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Bitterness and Her Cohorts

The task of putting off bitterness is an active pursuit of Christlikeness.

Sep 1, 2021

The authors of Scripture use the word bitter to describe the taste of water (Exodus 15:23), the circumstances of life (Ruth 1:13, 20-21), and the state of a nation (Amos 8:10). Job’s tragic losses and King Hezekiah’s decaying health cause each man to lament in the bitterness of his soul (Job 7:11; Isaiah 38:15). We hear bitter weeping resounding off the pages of Scripture, from Hannah’s barrenness (1 Samuel 1:10) to Ezra’s confession (Ezra 10:1) to Peter’s denial of Jesus (Matthew 26:75). The prevalence of this topic in the Bible beckons prudent counselors to prepare themselves to minister the Word effectively during a likely encounter with the long-standing issue of bitterness. 

Grasping the Concept of Bitterness 

A word study reveals the following semantic range, or the possible meanings of a single word, for the term bitterness: chafing, discontentment, anger, harshness, embittered, and acrid. The Bible shows that food (Exodus 12:8), life (Genesis 26:35), tears (Genesis 27:34), words (Psalm 64:3), and even the attack of an enemy (Genesis 49:23) can be bitterKnowing these biblical definitions and examples may help you and your counselees grasp the concept of bitterness should you discover you are sitting across from something else the Bible describes as bitter: people (1 Samuel 30:6)! 

The Bitter Heart 

Bitterness is the long-term, slow accrual of anger. It is less like the catastrophic earthquake and more like the slow, four-inch per year drift of a tectonic plate. Its smoldering nature can make it difficult for the counselor to detect bitterness within the heart of a counselee. Proverbs 14:10 expresses this reality well, saying, “The heart knows its own bitterness, and no stranger shares its joy.” Regarding this verse, one commentator writes, “that no one knows the inner life of another’s heart and that the appearance of happiness can be deceptive.”1Duane A. Garrett, Proverbs, Ecclesiastes, Song of Songs: An Exegetical and Theological Exposition of Holy Scripture (Nashville, TN: B&H Publishing Group, 1993), 126.  In other words, a counselee can hide bitterness in their heart like water at the bottom of a deep well (Proverbs 20:5). Fortunately, the Apostle Paul helps the counselor recognize bitterness by providing several symptoms of a bitter heart.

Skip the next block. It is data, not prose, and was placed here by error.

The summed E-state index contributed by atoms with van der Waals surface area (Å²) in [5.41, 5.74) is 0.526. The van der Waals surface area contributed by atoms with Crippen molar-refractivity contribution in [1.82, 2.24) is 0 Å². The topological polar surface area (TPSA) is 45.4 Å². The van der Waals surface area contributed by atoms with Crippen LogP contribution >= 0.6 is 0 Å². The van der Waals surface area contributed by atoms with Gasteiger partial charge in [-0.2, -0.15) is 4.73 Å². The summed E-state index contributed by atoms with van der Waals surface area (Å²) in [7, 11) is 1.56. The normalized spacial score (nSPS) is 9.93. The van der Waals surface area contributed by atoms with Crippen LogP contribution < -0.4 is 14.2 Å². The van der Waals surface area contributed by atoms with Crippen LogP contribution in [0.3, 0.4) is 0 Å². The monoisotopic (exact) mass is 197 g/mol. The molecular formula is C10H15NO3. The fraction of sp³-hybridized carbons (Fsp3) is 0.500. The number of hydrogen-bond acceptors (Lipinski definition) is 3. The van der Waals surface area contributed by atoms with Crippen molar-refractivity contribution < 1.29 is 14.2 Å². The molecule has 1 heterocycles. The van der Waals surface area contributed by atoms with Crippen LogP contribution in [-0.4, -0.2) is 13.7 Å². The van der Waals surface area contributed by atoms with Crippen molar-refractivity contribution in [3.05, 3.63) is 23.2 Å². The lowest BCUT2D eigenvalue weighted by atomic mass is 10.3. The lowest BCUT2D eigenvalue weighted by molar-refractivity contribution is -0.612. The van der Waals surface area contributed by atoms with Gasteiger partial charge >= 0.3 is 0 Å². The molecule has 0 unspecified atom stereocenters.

Bitterness and Her Cohorts 

In Ephesians 4:31, the Apostle Paul writes, “Let all bitterness and wrath and anger and clamor and slander be put away from you, along with all malice.” While it may be challenging to see bitterness brewing in the heart and mind of a counselee, it is not as challenging to see one of her cohorts: wrath, anger, clamor, slander, and malice. Paul clues his audience in that bitterness rarely rides alone; she is often in the company of one or more readily noticeable heart problems. 

A counselee may manifest clamor through withdrawing emotionally, crying, pouting, sulking, retreating to another room, going for a drive, and employing the “cold shoulder” tactic.2Lou Priolo, The Heart of Anger: Practical Help for the Prevention and Cure of Anger in Children (Amityville, NY: Calvary Press, 1997), 53. A counselee may express wrath, anger, and slander through “raising their voice, name calling, using profanity, throwing, hitting and kicking things, [or] the use of biting sarcasm.”3Lou Priolo, The Heart of Anger, 53. Threats (Psalms 73:8) and thoughts/acts of vengeance (Ezekiel 25:15) are manifestations that malice rests within the heart of a counselee. These lists help the counselor identify wrath, anger, clamor, slander, and malice; and wrath, anger, clamor, slander, and malice help the counselor identify bitterness. When these cohorts parade themselves throughout the life of a counselee, making frequent strong showings of solidarity and fidelity to one another, be watchful, for bitterness likely lurks among them.